Brady is a friend I've known since 6th grade. It's very rare to find friends who've known you for so long and see you change as a human. We spent a lot of moments on the weekend having deep conversations about love, our future plans, and our passion for making/creating. I never would have engaged with him like this on Facebook.

It's not possible to have that deep of conversation with everyone you know, but there was something about the quality of the conversation that I really appreciated.

This isn't a Medium post about why you should delete your Facebook account, but simply sharing my reason and to assure my friends it wasn't something they did. I'm really looking forward to the clarity I'm seeking. For example, I probably never would have taken the time to write this and would have been scrolling through Facebook. I hope my friends continue to follow my adventures and engage in conversation, but I'm just doing it a bit more old school with blogging and RSS. It truly will bring a smile to my face to see comments here.

It just won't be on Facebook.


Fernish

Advising for Fernish in Los Angeles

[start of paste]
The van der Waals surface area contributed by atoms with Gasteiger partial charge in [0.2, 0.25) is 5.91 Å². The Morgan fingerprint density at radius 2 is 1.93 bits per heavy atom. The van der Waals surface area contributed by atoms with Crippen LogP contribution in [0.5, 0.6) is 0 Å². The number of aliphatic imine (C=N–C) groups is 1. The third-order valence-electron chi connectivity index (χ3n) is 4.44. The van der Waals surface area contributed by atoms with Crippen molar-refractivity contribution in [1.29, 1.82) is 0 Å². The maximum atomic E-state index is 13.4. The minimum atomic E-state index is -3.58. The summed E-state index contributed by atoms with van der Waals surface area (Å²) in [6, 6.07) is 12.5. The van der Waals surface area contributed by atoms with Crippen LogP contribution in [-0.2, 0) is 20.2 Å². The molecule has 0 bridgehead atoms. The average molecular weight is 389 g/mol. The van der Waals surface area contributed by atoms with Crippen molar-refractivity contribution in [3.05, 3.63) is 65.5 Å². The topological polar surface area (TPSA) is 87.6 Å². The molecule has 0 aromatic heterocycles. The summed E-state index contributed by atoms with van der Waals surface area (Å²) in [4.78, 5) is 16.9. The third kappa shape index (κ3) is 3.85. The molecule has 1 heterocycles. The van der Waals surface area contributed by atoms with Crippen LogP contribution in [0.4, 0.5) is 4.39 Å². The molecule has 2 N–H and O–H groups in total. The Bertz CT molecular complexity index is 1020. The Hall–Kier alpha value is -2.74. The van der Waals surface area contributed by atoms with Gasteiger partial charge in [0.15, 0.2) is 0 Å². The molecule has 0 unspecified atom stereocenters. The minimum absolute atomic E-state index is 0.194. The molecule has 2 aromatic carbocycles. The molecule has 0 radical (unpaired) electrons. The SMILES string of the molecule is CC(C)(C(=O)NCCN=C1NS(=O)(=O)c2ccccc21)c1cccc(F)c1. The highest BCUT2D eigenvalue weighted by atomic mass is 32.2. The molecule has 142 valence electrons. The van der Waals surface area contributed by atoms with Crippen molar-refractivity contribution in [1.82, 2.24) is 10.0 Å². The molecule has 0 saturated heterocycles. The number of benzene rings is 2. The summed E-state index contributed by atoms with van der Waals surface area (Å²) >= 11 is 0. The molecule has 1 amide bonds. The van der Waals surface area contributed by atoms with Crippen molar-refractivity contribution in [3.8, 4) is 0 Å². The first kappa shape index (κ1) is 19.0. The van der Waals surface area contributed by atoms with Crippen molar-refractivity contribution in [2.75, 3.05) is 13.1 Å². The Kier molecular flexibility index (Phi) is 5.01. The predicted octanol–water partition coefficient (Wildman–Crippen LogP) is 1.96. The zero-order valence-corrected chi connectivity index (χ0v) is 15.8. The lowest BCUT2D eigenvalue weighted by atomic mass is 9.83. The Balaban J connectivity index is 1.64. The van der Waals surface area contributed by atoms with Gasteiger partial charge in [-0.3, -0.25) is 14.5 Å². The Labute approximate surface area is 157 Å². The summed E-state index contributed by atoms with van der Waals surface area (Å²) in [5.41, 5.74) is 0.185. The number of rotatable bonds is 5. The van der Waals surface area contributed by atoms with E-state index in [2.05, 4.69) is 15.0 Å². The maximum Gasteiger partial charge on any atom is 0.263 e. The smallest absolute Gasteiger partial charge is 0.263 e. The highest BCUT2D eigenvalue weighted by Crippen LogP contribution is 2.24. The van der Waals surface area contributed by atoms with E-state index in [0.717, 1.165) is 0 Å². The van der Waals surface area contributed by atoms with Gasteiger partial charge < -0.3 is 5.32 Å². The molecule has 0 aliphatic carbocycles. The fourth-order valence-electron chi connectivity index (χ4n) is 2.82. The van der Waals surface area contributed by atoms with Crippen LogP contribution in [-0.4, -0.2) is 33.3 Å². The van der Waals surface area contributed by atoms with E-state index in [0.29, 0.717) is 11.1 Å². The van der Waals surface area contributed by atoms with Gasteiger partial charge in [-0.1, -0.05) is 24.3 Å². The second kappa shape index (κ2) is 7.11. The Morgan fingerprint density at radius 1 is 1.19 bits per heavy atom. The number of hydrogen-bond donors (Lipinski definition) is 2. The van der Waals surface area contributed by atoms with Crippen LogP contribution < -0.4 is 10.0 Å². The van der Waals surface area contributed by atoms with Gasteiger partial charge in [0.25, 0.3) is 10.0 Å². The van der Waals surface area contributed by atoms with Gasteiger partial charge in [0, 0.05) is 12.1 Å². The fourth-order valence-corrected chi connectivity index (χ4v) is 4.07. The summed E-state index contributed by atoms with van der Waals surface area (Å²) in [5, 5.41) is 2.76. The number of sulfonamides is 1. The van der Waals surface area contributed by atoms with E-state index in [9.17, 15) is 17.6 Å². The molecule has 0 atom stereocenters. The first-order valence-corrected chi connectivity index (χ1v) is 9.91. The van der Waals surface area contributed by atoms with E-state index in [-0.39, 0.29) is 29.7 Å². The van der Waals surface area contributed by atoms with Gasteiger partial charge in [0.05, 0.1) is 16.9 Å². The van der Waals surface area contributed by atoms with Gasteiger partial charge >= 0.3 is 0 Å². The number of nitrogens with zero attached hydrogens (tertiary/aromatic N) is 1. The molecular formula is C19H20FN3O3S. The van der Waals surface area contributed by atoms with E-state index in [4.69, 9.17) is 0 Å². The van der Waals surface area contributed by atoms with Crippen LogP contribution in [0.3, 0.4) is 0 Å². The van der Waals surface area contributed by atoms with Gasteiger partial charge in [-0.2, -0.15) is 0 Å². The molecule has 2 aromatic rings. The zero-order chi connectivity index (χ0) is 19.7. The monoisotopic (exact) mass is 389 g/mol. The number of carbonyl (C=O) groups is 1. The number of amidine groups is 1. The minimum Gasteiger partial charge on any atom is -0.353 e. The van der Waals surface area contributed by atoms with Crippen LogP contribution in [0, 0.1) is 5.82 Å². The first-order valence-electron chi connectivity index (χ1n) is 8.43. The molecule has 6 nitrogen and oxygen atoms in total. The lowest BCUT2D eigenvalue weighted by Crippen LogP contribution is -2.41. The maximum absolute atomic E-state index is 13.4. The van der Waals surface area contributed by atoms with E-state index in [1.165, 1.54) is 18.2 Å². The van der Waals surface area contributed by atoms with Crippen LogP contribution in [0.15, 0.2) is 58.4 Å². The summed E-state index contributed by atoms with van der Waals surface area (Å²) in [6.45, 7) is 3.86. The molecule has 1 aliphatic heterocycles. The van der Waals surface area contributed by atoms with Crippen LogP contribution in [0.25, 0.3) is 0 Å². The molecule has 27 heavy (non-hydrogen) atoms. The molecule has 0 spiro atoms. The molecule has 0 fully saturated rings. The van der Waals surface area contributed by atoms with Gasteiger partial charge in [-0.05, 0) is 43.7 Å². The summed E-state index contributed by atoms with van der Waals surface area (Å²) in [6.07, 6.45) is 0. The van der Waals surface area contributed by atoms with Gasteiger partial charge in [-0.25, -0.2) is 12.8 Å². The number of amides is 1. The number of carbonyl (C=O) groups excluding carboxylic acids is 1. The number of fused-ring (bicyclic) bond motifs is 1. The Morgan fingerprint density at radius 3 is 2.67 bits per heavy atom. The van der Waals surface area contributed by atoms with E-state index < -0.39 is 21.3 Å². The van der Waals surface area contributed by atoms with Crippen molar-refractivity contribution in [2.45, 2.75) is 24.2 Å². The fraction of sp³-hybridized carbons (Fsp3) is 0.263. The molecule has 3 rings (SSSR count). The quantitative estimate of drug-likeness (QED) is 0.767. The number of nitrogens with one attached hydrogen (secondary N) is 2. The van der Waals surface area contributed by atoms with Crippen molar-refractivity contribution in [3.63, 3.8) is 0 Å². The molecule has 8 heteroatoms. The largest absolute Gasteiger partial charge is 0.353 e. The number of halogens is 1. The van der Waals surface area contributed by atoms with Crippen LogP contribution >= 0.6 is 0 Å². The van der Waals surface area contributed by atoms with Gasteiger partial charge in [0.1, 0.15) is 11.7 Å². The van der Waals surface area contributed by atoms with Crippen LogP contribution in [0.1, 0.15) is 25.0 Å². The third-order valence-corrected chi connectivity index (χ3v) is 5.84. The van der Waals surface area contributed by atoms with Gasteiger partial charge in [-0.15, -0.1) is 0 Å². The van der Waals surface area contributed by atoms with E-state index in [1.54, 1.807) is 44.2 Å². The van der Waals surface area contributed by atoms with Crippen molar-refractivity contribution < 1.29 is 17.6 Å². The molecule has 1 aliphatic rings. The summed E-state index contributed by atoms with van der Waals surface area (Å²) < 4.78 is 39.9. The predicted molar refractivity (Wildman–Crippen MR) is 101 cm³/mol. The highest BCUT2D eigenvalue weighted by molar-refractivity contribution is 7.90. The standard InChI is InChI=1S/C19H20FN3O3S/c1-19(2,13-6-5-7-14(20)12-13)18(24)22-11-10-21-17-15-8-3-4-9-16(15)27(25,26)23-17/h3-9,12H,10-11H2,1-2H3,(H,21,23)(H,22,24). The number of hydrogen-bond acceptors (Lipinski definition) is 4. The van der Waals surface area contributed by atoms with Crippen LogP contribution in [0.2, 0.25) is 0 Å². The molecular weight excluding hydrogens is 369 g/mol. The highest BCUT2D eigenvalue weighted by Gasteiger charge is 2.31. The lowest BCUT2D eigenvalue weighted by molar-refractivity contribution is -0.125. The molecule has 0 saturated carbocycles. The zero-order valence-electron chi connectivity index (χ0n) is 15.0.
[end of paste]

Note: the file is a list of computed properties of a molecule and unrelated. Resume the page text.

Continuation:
A few weeks ago I made some edits on LinkedIn that probably alarmed a lot of my coworkers. On my commute to work I felt a bunch of notifications from my phone. A lot of messages included "What?!?" and "Did you leave One Medical??!?!"

To make it super clear, I am still at One Medical as the Head of Product Design.

I did add on LinkedIn that I'm advising for a Los Angeles-based startup called Fernish. Turns out I forgot to turn off the toggle that announces it on LinkedIn!

So why am I advising for a startup in Los Angeles when I am in San Francisco? It started when I was on vacation there catching up with my good friend Lucas Dickey. We met at Philz Coffee (if yo know Lucas, that's the only option) to catch up, and he shared with me an idea he was looking to start with a former colleague. From there Fernish was born.

Lucas is a friend I've known for a decade and we've always wanted to work together in some capacity, and advising on Design and Product was something that was a good fit.

Fernish is a company in LA focused on changing the way you live by offering subscription-based furniture. As someone who has constantly moved in the last 10 years of my life, Fernish is something I need in my life. Imagine a world where you can simply pack a suitcase, move to a new home, and have the home you dreamed of. I have flashbacks and nightmares about all the furniture I used to share with my roommates that we bought off Craigslist for $40.

If you're in the Los Angeles area, check them out at fernish.co.